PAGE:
Dave Greenwood, Tom McCullough, James Key, Jonathan Neale, Pat Fry and Paul Monaghan attended Friday’s press conference…
Dave Greenwood (Marussia), Tom McCullough (Sauber), James Key (Toro Rosso), Jonathan Neale (McLaren), Pat Fry (Ferrari), Paul Monaghan (Red Bull Racing)
Dave if I may start with you. You’ve got a new partnership starting… I guess it’s started already. In fact, that’s the question: how’s it going?
Dave GREENWOOD: Yes, it’s going extremely well at the minute. The partnership has been running since just around the time of the August break. Obviously a lot of data going back and forth, mainly on the design side at the minute – the big challenge of integrating the engine within the chassis is what we’ve been looking at, the cooling side, those kinds of issues. So, it’s going well. It’s progressing well. Everything’s on target at the minute so we’re very happy with what’s happening.
There have been quite a few changes to the team’s technical operation. How’s that coming along?
DG: Yeah, we were disappointed to see Pat leave, he was a big part of rebuilding our team. But really, it’s Pat’s legacy that’s left behind, which is carrying on. So it’s all the same designers, the same aerodynamicists, the same people leading those team so really we’re just getting on with the job in hand and just fully focused on the 2014 car.
When you say his legacy, was that an organisational legacy – putting up structures?
DG: Absolutely. Putting up structures, discipline, good engineering practices, all the good stuff engineers should do every day and just making sure everyone’s doing it and they’re all on the same sheet.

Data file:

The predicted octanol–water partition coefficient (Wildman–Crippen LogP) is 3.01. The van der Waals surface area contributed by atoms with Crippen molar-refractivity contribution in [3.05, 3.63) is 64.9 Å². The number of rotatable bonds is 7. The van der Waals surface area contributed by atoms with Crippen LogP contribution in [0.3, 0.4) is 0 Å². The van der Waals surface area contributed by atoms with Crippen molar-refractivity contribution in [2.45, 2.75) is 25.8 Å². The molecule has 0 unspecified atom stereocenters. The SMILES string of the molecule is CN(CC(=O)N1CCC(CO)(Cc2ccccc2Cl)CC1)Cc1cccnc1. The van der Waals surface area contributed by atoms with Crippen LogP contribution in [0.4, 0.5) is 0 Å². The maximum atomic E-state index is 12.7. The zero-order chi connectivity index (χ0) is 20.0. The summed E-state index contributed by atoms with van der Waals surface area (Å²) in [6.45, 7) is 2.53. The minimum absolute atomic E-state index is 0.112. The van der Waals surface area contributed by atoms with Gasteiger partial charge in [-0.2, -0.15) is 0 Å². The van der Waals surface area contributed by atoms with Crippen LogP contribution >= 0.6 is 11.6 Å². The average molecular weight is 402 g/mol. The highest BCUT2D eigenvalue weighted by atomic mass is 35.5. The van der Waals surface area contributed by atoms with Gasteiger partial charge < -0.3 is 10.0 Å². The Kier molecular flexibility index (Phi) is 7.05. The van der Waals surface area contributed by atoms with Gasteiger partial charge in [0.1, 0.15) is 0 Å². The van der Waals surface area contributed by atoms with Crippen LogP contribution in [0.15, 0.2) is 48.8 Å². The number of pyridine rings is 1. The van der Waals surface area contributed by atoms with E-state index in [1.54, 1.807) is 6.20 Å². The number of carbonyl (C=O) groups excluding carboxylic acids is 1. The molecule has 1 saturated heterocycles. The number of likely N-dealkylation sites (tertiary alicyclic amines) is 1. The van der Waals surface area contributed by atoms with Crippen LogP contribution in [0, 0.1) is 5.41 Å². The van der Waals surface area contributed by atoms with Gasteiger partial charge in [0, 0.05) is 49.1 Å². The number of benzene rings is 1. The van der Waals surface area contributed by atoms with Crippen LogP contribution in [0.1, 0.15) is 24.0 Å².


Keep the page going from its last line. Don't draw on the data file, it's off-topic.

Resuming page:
Tom, obviously a fantastic result last weekend with fourth and in fact you’ve also scored points in the last three races. What’s changed, what’s different?
Tom McCULLOUGH: To be honest we started the year uncompetitively, in position. The pace from the midfield wasn’t too far but we just weren’t scoring the points. We kept coming home from every race weekend, analysing the data, both in low-fuel qualifying and long-run race pace and thinking to ourselves ‘we’re not that far away, but we’re just the wrong side’. We decided to push on the development of the car. We introduced our biggest update package by far for Budapest – totally changed the concept of the rear of the car aerodynamically. Did a lot of work really from the front wing right the way through to the rear wing on the car – it’s a very different car to what was actually launched. And we’ve just addressed the main problems that were limiting us from a car balance and a lap time point of view. The change of tyres happened around the same time too, so lowering the front ride height on a Formula One car tend to help you as well. But, fundamentally, for us the biggest difference really started in Budapest. We didn’t score points but we saw how the car was working aerodynamically and we’ve just built on that from there really.
And now you’re locked in a battle in the Constructors’ Championship with your former colleague and now neighbour up there from Toro Rosso. So how’s the development? Is that still continuing?